A vacationing President Barack Obama accused Congress Saturday of holding back the U.S. economic recovery by blocking "common sense" measures he said would create jobs and help growth.
In remarks recorded Wednesday on his campaign-style bus tour in Illinois and aired during his holiday in Martha's Vineyard, Massachusetts, Obama said the stalled construction, trade and payroll tax bills could give a boost to the economy.
"The only thing preventing us from passing these bills is the refusal by some in Congress to put country ahead of party. That's the problem right now. That's what's holding this country back," the president said in his weekly radio address, which is also transmitted on the Internet.
Wall Street stocks have suffered four weeks of losses because of investor jitters, partly over concerns that the United States may be headed for another recession after barely growing in the first half of 2011.
With the national unemployment rate stuck above 9 percent, Obama's re-election hopes may hinge on his ability to convince voters he is steering the U.S. economy the right way.
He has been criticized for taking off to Martha's Vineyard, a wealthy island retreat near Boston, at at time when some 14 million Americans are out of work. Such breaks are typical for U.S. presidents, and the Obamas also took vacations in Martha's Vineyard in August of 2010 and 2009.
The White House has said the president would spend much of his nine-day absence from Washington working on the job and growth package he will unveil in an early September speech.
In his Saturday remarks, Obama acknowledged the country remained far from full health.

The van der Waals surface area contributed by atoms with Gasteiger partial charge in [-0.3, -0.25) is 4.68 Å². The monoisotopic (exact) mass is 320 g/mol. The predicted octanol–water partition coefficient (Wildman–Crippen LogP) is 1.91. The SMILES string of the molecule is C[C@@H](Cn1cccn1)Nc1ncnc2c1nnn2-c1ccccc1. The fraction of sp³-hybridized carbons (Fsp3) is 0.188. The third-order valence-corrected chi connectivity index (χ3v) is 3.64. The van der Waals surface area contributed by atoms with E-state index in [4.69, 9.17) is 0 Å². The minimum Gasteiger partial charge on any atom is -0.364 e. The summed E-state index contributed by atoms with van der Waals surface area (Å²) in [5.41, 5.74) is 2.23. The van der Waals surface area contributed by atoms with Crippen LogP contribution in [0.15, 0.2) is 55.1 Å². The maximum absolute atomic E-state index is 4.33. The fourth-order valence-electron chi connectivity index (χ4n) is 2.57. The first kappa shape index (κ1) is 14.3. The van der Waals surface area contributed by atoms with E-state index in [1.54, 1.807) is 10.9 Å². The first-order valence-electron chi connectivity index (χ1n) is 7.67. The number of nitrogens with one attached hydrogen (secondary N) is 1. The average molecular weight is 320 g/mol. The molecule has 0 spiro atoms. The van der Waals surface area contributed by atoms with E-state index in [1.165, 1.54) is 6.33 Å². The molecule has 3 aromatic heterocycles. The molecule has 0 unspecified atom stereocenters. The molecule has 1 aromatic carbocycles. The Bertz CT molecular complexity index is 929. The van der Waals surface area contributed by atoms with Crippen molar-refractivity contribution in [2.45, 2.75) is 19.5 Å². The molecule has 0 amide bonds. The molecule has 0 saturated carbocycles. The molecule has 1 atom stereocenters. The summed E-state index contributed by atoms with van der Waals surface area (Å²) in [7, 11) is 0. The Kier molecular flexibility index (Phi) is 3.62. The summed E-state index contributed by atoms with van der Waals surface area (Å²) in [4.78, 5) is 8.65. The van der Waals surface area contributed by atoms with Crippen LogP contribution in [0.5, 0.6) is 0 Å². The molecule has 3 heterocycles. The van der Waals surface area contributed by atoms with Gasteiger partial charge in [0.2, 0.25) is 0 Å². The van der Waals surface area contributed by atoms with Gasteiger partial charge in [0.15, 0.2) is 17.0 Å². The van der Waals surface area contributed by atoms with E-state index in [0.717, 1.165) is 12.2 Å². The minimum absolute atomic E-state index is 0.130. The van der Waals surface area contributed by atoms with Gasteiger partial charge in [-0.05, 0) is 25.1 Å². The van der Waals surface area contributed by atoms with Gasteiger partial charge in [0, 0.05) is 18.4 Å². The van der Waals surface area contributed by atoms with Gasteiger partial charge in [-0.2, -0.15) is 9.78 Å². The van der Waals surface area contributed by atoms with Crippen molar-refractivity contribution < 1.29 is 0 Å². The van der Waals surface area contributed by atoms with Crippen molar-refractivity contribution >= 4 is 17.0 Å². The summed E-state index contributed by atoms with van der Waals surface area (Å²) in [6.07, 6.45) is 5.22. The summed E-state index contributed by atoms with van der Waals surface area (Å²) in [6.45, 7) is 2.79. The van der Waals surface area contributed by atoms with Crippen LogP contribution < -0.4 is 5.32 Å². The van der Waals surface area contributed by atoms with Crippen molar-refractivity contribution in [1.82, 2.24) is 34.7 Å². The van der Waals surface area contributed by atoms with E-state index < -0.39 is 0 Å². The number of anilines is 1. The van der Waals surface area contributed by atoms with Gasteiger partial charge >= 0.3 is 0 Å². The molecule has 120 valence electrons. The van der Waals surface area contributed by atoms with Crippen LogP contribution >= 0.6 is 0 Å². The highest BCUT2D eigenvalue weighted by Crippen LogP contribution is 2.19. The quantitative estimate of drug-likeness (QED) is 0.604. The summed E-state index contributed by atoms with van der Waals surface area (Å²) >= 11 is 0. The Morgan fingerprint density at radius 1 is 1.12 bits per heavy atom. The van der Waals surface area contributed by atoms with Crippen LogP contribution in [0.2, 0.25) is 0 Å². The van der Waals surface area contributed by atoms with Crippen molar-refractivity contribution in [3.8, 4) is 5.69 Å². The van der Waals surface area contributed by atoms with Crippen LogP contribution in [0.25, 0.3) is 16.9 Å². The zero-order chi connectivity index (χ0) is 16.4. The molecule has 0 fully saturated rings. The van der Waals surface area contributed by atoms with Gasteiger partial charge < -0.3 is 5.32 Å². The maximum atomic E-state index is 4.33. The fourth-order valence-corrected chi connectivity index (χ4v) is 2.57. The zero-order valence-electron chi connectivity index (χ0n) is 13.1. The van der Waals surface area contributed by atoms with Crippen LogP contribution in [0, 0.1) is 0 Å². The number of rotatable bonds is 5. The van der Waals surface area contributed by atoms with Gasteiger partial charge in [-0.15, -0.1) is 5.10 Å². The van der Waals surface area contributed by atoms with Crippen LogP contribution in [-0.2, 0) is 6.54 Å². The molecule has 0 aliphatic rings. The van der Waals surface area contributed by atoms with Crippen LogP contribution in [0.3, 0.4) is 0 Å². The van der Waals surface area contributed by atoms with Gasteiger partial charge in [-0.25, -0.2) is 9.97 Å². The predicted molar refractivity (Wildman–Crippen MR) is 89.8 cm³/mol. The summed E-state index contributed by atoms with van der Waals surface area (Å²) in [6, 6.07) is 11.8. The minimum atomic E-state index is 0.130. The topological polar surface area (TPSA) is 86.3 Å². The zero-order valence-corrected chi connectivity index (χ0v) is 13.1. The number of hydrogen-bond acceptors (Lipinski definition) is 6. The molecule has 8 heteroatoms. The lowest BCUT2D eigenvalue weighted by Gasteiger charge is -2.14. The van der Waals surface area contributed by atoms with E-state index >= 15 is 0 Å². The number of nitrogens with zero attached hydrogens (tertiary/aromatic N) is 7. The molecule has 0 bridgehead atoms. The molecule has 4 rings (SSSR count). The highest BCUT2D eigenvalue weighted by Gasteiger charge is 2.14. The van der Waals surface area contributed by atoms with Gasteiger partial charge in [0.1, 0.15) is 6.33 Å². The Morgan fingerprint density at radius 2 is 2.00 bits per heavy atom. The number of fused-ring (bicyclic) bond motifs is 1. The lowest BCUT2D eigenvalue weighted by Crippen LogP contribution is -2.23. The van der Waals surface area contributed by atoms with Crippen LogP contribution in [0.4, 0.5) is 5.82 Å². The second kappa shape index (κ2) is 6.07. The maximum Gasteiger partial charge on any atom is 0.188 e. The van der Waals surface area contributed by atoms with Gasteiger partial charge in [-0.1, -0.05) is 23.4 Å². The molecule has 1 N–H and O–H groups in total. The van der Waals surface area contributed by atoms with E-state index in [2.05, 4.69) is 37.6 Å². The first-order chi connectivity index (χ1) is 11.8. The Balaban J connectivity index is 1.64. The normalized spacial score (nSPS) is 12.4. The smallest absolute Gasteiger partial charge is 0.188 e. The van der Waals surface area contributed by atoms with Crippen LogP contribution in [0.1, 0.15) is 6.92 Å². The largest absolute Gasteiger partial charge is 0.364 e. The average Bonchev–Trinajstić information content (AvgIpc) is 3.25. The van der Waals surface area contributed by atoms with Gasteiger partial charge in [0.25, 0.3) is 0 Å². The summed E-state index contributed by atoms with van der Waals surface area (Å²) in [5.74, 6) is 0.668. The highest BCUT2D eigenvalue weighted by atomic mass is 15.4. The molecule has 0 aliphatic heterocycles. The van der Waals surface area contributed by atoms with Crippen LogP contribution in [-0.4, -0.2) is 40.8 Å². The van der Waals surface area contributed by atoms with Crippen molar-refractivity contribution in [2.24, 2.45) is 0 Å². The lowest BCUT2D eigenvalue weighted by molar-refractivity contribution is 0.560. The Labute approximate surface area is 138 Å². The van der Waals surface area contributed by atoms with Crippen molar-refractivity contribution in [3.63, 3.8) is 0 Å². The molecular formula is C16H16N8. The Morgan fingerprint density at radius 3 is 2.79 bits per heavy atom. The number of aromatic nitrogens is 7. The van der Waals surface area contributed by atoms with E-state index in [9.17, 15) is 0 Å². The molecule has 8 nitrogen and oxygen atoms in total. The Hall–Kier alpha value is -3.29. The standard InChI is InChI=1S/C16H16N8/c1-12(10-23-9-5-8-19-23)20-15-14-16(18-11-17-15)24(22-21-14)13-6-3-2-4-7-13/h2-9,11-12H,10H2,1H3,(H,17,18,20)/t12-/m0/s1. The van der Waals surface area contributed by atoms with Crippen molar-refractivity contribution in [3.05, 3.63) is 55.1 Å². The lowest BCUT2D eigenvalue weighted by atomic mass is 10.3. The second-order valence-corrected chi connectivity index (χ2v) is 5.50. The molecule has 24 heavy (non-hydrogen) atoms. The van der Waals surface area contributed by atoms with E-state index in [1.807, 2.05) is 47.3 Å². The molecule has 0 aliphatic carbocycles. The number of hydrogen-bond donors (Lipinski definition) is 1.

"We're going through a tough time right now. We're coming through a terrible recession," he said. "So we need folks in Washington -- the people whose job it is to deal with the country's problems, the people who you elected to serve -- we need them to put aside their differences to get things done."
Republicans control the U.S. House of Representatives and Democrats control the Senate. A bitter fight between the two parties over deficit-cutting brought the country to the edge of a debt default and sparked a credit ratings downgrade this month.
In the Republicans' weekly address, Ohio Governor John Kasich said it was wrong for the president to stand aside and blame others for the impasse that has also affected legislation related to immigration, energy and other issues.
"Divided government is no excuse for inaction," said Kasich, a former chairman of the House Budget Committee.
"There's just no substitute for leadership from the president of the United States," Kasich said. "It's my hope President Obama will listen to the people and partner with Republicans to get our economy back to creating jobs and producing growth."
The governor also called on conservative Republicans to show more willingness to compromise as required.
"It's just as important that Republicans not be stiff-necked about working across the aisle when important work must be done," he said, suggesting: "It's OK to compromise on policy, as long as you don't compromise on your principles."
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